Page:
There is a ceremony on campus tonight (and all around the country) for Holocaust Remembrance Day and I thought this would be a good time to talk a little about all of the different holidays going on recently here in Israel. We are right now in the middle of the holiday season in Judaism and in Israeli culture, with at least five holidays in a three week period. Its nuts.
Last week was Passover, made famous by Matza or the unleavened bread that Jews eat for eight days. My parents came to visit, we had a nice banquet on the night of the holiday, and it was like spring break all over Israel.
Tonight is the Holocaust Remembrance Day, called Yom Hashoah (יום השואה) in Hebrew. It is Israel's remembrance day for the 6 million Jews that perished in the Holocaust. It is a day of mourning and reflection. Places of entertainment, like movie theaters, will be closed by law tonight. Flags are lowered to half-mast and it is customary to wear white.
Next Monday night is Israel's Memorial Day called Yom Hazikaron (יום הזיכרון) in Hebrew. The day is dedicated to Israel's fallen soldiers and victims of terrorism. It is also a very somber day in Israel. A siren is sounded all over the country at which point Israel's stop whatever they're doing (including driving) and stand in silence.
Yom Hazikaron is immediately followed the next day by Yom Haatzmaut (יום העצמאות), or Israel's Independence Day. It is not on May 14 (when Ben Gurion declared the State of Israel in 1948) because it follows the Jewish calender, which is a lunar calendar, and changes dates every year. This, of course, is one of the happiest days on the Jewish and Israeli calendar. Ceremonies are held all over the country, especially the capital Jerusalem. More than ceremonies, there are huge parties held all over the country. There are Israeli flags everywhere in Israel right now on the streets getting ready for this outpouring of patriotism.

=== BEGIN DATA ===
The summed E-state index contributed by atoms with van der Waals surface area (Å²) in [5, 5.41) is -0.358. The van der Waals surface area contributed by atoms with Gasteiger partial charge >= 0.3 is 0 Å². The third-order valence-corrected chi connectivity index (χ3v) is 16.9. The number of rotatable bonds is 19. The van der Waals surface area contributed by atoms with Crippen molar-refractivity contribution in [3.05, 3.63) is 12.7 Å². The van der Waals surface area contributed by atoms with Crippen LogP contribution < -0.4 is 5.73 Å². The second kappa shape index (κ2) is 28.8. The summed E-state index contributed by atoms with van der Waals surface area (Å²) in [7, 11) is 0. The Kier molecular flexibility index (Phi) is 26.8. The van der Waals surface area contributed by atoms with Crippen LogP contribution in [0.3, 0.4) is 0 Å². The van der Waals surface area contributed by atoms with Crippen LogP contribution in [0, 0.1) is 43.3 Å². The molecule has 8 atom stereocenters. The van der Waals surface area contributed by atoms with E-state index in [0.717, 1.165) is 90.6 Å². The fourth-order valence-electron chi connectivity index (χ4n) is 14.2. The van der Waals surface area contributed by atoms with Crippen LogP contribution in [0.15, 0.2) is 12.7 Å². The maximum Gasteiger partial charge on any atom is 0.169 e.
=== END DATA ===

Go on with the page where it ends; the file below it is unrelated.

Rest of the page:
There is another holiday, Lag Ba'Omer int he middle of May. There is also one ongoing right now, called Sefirah (Counting of the Omer), counting the days between Passover and Shavuot (a harvest festival in June).
So to say that it is a hectic time in Judaism and here in Israel is an understatement. There is a lot going on, but I think it really speaks to how Israeli culture operates. One day is Memorial Day, one of the saddest days of the year, and the very next day is Independence Day, by far the happiest day of the year. So we'll see what happens.